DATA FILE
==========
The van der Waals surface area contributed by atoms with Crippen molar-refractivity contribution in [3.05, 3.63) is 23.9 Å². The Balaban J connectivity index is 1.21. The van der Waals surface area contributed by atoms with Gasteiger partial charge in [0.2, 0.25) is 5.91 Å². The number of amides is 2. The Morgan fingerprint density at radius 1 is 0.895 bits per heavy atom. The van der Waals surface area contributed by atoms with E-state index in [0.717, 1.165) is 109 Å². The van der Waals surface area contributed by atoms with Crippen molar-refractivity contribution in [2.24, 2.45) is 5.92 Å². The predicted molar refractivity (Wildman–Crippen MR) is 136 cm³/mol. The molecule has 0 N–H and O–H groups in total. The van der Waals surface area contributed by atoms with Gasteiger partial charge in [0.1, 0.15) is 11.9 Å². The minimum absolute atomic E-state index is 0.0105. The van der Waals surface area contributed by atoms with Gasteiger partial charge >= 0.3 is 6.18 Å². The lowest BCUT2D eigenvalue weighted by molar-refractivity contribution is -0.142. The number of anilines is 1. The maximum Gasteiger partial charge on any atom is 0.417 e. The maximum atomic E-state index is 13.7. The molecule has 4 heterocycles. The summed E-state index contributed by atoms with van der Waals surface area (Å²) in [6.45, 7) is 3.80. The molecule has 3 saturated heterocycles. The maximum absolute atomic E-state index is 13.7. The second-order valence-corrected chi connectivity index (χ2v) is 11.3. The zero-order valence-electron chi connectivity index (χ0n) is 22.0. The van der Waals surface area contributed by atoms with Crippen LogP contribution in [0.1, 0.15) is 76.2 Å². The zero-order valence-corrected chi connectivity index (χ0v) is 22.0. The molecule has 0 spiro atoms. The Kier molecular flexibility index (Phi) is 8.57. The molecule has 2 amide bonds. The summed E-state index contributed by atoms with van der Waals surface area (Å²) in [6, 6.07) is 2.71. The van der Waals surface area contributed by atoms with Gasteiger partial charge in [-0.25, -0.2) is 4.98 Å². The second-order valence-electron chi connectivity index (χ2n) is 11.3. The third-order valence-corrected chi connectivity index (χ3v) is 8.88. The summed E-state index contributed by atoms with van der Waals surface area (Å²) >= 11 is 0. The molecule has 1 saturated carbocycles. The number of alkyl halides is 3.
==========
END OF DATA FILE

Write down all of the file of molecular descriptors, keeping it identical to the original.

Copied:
The van der Waals surface area contributed by atoms with Crippen molar-refractivity contribution in [3.05, 3.63) is 23.9 Å². The Balaban J connectivity index is 1.21. The van der Waals surface area contributed by atoms with Gasteiger partial charge in [0.2, 0.25) is 5.91 Å². The number of amides is 2. The Morgan fingerprint density at radius 1 is 0.895 bits per heavy atom. The van der Waals surface area contributed by atoms with E-state index in [0.717, 1.165) is 109 Å². The van der Waals surface area contributed by atoms with Crippen molar-refractivity contribution in [2.24, 2.45) is 5.92 Å². The predicted molar refractivity (Wildman–Crippen MR) is 136 cm³/mol. The molecule has 0 N–H and O–H groups in total. The van der Waals surface area contributed by atoms with Gasteiger partial charge in [0.1, 0.15) is 11.9 Å². The minimum absolute atomic E-state index is 0.0105. The van der Waals surface area contributed by atoms with Gasteiger partial charge >= 0.3 is 6.18 Å². The lowest BCUT2D eigenvalue weighted by molar-refractivity contribution is -0.142. The number of anilines is 1. The maximum Gasteiger partial charge on any atom is 0.417 e. The maximum atomic E-state index is 13.7. The molecule has 4 heterocycles. The summed E-state index contributed by atoms with van der Waals surface area (Å²) in [6.45, 7) is 3.80. The molecule has 3 saturated heterocycles. The maximum absolute atomic E-state index is 13.7. The second-order valence-corrected chi connectivity index (χ2v) is 11.3. The zero-order valence-electron chi connectivity index (χ0n) is 22.0. The van der Waals surface area contributed by atoms with Crippen LogP contribution in [0.1, 0.15) is 76.2 Å². The zero-order valence-corrected chi connectivity index (χ0v) is 22.0. The molecule has 0 spiro atoms. The Kier molecular flexibility index (Phi) is 8.57. The molecule has 2 amide bonds. The summed E-state index contributed by atoms with van der Waals surface area (Å²) in [6, 6.07) is 2.71. The van der Waals surface area contributed by atoms with Gasteiger partial charge in [-0.25, -0.2) is 4.98 Å². The second-order valence-electron chi connectivity index (χ2n) is 11.3. The third-order valence-corrected chi connectivity index (χ3v) is 8.88. The summed E-state index contributed by atoms with van der Waals surface area (Å²) >= 11 is 0. The molecule has 1 saturated carbocycles. The number of alkyl halides is 3.